Asepsis 'Freedom from infection or infectious (pathogenic) material' An aseptic technique aims to prevent pathogenic organisms, in sufficient quantity to cause infection, from being introduced to susceptible sites by hands, surfaces and equipment. Therefore, unlike sterile techniques, aseptic techniques are possible and can be achieved in typical hospital and community settings.

Clean 'Free from dirt, marks or stains' Although cleaning followed by drying of equipment and surfaces can be very effective it does not necessarily meet the quality standard of asepsis. However, the action of cleaning is an important component in helping render equipment and skin aseptic, especially when there are high levels of contamination that require removal or reduction. To be confident of achieving asepsis an application of a skin or hard surface disinfectant is required either during cleaning or afterwards.

The aim of any aseptic technique is asepsis. For the purpose of this resource, "failure of sterile precautions" will be addressed through actions to maintain asepsis through appropriate use of aseptic technique.  

As defined above, aseptic technique is the purposeful prevention of transfer of microorganisms from the patient's body surface to a normally sterile body site or from one person to another by keeping the microbe count to an irreducible minimum. Aseptic techniques are measures designed to render the patient's skin, supplies and surfaces maximally free from microorganisms. Such practices are used when performing procedures that expose the patient's normally sterile sites (e.g., intravascular system, spinal canal, subdural space, urinary tract) in such a manner as to keep them free from microorganisms (NHMRC, 2010; PHAC, 2012).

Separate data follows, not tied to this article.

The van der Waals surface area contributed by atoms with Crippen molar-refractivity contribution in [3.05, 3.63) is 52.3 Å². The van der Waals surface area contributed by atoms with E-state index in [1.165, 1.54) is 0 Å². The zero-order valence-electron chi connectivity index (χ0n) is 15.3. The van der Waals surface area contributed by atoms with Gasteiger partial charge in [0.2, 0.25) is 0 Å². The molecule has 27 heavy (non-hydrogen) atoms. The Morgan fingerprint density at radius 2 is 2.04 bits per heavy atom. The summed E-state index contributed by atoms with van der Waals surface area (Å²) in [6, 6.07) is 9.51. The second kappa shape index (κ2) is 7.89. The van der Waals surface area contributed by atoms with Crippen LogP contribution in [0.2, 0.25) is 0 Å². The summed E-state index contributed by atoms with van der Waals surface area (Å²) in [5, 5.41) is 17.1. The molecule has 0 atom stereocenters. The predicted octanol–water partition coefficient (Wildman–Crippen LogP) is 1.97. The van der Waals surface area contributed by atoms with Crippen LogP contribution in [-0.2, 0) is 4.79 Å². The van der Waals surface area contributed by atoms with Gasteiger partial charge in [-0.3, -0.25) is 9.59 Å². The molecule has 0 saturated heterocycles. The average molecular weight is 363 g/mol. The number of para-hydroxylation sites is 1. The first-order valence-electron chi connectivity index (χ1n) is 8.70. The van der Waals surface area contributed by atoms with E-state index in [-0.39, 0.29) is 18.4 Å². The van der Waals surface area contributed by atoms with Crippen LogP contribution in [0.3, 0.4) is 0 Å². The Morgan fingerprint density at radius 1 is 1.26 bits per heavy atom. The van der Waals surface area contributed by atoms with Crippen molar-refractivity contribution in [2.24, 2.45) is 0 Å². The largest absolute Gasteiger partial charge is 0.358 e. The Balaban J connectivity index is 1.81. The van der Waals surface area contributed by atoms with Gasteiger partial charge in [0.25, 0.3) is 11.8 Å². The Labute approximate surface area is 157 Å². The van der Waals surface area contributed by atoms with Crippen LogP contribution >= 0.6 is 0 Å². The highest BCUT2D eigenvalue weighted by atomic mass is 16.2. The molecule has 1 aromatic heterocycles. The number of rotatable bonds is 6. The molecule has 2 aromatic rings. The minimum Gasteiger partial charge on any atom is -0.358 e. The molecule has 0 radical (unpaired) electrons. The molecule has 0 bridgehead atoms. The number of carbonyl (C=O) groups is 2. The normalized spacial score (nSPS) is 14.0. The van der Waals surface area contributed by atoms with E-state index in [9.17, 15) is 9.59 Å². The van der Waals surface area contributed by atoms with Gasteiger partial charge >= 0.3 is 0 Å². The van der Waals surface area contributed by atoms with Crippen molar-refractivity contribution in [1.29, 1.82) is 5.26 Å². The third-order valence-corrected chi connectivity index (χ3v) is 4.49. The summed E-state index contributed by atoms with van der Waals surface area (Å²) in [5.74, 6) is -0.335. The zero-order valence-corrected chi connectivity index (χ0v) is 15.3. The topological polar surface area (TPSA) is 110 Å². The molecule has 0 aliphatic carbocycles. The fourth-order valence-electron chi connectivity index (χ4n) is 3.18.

To practice safely it is essential that healthcare workers understand the principles and practice of aseptic technique. Although aseptic technique is recognized universally as an essential clinical competency, actual education and competency assessment has historically been neglected.  There is significant variability in understanding, interpretation, practice and ultimately effectiveness of aseptic technique. To help reduce the gap in appropriate aseptic technique the Association for Safe Aseptic Practice has developed the Aseptic Non Touch Technique (ANTT), a comprehensively defined practice framework for aseptic technique (The-ASAP, 2015). The ANTT Clinical Practice Framework is based upon a set of principles, safeguards and rules for aseptic technique and applies to all clinical procedures from surgery to community care. 

Sterilizations of medical and surgical instruments and equipment: Infection is a major risk of surgery and despite modern technologies and procedures, infections related to improper equipment reprocessing still occur.

Achieving effective disinfection and sterilization is essential for ensuring that medical and surgical equipment/devices do not transmit infectious pathogens to clients/patients/residents or staff. The goals of safe reprocessing of medical equipment/devices include:

  • preventing transmission of microorganisms to personnel and clients/patients/residents.
  • minimizing damage to medical equipment/devices from foreign material (e.g., blood, body fluids, saline and medications) or inappropriate handling (Ontario Agency for Health Protection and Promotion, 2013).

Performance of inappropriate operation